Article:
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« Pfizer Enters Agreement to Acquire Coley Pharmaceutical Group | Main | A Simple Question about Patent Quality »

November 19, 2007

Comments

For completeness, inventorship determinations should be revisited when the Notice of Allowance is received. Each named inventor needs to have contributed to at least one claim that is to issue.

Although there is often no difference, there can be differences in certain cases, e.g., when there is a restriction requirement.

Absent any intent to deceive the patent office, what is the downside if someone is listed on the patent who didn't "really" invent a part of the final claim set? Specifically, say the lab technician is listed as an inventor but it turns out s/he only followed directions, and they are under a duty to assign the invention to the company - I don't see how that would make the patent any less enforceable. What am I missing?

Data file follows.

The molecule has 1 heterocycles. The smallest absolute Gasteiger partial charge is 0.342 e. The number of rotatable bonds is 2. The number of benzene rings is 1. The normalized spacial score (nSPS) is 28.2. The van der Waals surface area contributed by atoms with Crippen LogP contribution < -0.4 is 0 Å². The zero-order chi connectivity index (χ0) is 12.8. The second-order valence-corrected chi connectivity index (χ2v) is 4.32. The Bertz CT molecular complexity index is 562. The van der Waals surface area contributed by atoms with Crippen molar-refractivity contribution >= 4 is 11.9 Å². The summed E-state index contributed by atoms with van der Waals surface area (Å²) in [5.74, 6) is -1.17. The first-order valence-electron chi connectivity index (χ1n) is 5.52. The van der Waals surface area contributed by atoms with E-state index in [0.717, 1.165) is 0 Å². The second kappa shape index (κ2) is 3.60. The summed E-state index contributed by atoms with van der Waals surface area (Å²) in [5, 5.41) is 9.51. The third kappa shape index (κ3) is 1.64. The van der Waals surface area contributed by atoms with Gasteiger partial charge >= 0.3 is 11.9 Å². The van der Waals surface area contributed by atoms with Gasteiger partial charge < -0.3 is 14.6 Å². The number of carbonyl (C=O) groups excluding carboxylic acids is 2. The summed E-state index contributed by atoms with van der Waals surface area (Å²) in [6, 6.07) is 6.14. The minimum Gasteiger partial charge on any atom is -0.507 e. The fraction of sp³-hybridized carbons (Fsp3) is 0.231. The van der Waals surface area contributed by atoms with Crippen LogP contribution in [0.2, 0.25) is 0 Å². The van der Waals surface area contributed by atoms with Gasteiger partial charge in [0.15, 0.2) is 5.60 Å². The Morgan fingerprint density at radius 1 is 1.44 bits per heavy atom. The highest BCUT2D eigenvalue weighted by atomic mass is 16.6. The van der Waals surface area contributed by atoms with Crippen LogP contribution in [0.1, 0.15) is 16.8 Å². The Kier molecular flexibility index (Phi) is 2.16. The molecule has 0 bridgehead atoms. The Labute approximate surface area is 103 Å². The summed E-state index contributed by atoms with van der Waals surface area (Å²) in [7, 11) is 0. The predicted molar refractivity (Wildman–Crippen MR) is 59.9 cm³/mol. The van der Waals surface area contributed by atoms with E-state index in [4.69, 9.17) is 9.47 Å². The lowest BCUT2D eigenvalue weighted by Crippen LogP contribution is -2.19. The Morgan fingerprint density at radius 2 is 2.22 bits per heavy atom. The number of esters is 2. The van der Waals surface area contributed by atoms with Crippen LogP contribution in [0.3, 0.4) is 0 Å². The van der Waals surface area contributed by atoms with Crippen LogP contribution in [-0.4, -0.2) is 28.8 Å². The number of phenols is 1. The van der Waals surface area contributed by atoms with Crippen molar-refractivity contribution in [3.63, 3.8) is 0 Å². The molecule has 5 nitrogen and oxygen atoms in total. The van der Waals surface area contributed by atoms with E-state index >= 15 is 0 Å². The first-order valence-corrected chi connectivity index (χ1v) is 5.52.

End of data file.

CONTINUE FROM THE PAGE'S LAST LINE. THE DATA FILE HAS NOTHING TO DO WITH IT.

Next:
As long as there is no deceptive intent, there are ways to correct inventorship errors. Listing someone who shouldn't be is not generally as big a problem as omitting someone. However, see Yeda Research v. ImClone, where the inventors named on ImClone's patent were not the actual inventors. In addition, correctable inventorship mistakes can still cause a lot of headaches. Several reasons for avoiding such mistakes are nicely described in the following article by Degnan and Huskey of Holland & Hart: http://www.aipla.org/Content/ContentGroups/Speaker_Papers/Annual_Meeting_Speaker_Papers/200618/DegnanDOC.pdf.

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